Microsoft unveils Scalar tool for vast Git repos

Git

Microsoft has taken the wraps off a tool it says will utlimately make it easier for everyone to manage vast code repos with Git.

The tool is called Scalar, and Derrick Stolee, principal software engineer for Azure DevOps, said in a blogpost it “accelerates your Git workflow, no matter the size or shape of your repository…in ways we believe can all make their way into Git, with Scalar doing less and Git doing much more over time.”

Microsoft has made the code available on GitHub – naturally – under the MIT License, where it adds, “Scalar is a C# application that manages large Git repositories”

Stolee said the project arose in response to some of the problems its development teams faced using Git to manage the vast code bases associated with its own products.

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“At Microsoft, we support the Windows OS repository using VFS for Git (formerly GVFS),” he said, but it had identified key bottlenecks, and had made contributions to Git to address these.

“Building on these contributions and many other recent improvements to Git, we began a project to support very large repositories without needing a virtualized filesystem.”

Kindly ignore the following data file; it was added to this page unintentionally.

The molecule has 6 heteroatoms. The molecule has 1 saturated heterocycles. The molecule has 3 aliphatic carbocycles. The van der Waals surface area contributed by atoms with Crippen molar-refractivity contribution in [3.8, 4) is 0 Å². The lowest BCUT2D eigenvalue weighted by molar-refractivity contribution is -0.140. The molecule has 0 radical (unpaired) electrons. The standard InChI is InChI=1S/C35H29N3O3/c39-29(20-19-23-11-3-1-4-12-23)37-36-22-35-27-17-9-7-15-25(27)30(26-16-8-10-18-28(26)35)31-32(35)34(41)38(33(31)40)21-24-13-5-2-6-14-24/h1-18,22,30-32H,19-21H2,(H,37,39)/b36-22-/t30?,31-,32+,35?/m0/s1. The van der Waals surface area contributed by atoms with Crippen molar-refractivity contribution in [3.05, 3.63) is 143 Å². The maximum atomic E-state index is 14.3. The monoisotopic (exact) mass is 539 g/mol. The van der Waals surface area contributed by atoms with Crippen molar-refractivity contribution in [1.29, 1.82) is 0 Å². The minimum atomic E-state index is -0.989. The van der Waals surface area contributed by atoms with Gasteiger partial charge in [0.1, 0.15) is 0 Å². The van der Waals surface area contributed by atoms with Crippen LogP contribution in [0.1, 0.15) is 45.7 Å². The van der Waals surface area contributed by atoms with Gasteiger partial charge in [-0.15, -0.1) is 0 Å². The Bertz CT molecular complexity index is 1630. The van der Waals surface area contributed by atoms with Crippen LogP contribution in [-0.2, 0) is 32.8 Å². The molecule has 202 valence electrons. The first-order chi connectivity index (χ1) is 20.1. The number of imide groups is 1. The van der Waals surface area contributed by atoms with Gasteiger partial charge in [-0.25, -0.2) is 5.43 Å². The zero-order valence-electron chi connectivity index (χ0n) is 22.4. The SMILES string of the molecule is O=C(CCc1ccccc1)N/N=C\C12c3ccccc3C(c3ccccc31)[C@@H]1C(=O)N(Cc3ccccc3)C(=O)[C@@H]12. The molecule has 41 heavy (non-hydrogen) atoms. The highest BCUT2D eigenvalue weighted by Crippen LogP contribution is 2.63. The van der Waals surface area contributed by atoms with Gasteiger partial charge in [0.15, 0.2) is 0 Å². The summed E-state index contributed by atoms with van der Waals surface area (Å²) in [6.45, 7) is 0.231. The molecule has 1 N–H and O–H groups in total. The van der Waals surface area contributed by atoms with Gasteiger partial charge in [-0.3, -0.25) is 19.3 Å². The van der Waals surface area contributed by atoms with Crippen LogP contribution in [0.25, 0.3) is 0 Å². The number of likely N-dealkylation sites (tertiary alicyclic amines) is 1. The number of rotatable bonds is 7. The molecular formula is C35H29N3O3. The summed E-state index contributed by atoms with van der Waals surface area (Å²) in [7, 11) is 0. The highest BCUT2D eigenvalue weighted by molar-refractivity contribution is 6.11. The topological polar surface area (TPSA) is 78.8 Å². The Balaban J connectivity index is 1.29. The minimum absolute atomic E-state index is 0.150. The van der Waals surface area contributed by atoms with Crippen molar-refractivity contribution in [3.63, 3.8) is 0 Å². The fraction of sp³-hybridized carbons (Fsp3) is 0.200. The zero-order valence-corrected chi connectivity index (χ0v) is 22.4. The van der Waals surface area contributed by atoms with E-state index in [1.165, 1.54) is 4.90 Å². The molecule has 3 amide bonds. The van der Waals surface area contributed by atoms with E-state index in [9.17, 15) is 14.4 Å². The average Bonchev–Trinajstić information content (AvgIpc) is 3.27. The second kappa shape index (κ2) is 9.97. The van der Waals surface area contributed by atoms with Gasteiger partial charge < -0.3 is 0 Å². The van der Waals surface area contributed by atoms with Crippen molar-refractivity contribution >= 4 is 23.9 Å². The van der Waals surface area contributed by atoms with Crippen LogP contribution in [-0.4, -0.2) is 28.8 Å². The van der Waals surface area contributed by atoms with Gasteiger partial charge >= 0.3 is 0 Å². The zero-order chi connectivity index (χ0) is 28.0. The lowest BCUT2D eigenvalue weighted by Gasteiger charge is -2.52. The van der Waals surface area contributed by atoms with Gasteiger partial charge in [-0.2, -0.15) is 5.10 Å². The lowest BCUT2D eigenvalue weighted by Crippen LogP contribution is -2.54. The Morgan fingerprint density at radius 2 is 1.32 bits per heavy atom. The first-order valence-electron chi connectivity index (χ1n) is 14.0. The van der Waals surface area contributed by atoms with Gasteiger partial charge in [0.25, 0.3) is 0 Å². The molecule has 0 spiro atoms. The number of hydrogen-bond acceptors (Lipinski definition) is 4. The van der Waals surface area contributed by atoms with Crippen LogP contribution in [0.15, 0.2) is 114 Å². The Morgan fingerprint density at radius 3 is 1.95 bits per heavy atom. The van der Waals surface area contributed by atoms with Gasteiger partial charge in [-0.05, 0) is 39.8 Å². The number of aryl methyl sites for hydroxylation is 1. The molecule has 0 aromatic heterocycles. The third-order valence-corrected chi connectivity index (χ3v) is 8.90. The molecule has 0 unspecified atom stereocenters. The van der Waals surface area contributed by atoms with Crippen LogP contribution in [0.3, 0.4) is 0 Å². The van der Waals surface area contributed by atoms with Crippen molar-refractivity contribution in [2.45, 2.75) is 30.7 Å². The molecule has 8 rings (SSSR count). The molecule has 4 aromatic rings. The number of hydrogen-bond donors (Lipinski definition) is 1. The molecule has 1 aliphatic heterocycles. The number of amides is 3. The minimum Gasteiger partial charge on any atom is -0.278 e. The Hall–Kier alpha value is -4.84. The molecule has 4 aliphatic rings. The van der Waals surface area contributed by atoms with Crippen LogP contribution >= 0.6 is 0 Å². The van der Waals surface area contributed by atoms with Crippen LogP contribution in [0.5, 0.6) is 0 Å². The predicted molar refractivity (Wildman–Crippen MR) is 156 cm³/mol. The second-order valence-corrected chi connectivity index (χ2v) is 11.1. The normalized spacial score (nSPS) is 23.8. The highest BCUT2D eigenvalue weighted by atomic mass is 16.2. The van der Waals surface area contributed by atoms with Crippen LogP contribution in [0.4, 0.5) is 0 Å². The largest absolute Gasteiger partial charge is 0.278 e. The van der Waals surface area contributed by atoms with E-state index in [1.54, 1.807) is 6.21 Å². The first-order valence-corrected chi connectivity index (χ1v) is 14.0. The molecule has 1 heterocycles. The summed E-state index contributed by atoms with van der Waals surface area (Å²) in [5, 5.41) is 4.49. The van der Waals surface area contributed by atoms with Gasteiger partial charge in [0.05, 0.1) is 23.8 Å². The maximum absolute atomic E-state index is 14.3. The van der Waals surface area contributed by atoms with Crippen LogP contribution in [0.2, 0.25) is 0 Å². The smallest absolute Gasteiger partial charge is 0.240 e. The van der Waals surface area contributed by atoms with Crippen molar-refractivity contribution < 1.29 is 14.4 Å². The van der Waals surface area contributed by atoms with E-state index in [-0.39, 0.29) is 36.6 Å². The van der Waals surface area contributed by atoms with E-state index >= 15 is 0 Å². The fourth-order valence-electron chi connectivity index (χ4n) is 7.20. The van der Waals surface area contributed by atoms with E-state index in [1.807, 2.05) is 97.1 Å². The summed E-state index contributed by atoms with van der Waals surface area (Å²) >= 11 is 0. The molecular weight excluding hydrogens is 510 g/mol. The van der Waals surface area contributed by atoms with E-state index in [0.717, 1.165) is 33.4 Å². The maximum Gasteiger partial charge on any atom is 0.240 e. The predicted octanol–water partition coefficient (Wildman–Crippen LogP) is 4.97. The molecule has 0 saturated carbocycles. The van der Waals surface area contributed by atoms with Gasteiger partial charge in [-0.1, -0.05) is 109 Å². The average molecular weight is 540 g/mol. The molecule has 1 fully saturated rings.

He said Scalar “maximizes your Git command performance by setting recommended config values and running background maintenance. You can clone a repository using the GVFS protocol if your repository is hosted by Azure Repos. This is how we will support the next largest Git repository: Microsoft Office.”

Over time, though, Stolee said over time, Git itself should solve these problems. “We intentionally are making Scalar do less and investing in making Git do more. Scalar is simply a way to get the performance we need today. As Git improves, Scalar can provide a way to transition away from needing Scalar and using only the core Git client.

He added, “Scalar also serves as an example for the kinds of features we need in Git to remove these management layers on top.” Over the “coming years”, he said, Microsoft planned a series of Git Contributions, including a custom filesystem watcher, further improvements to sparse-checkout, and a parallel version of git checkout to improve performance. It also plans to contribute “a form of background maintenance” to the core Git client.

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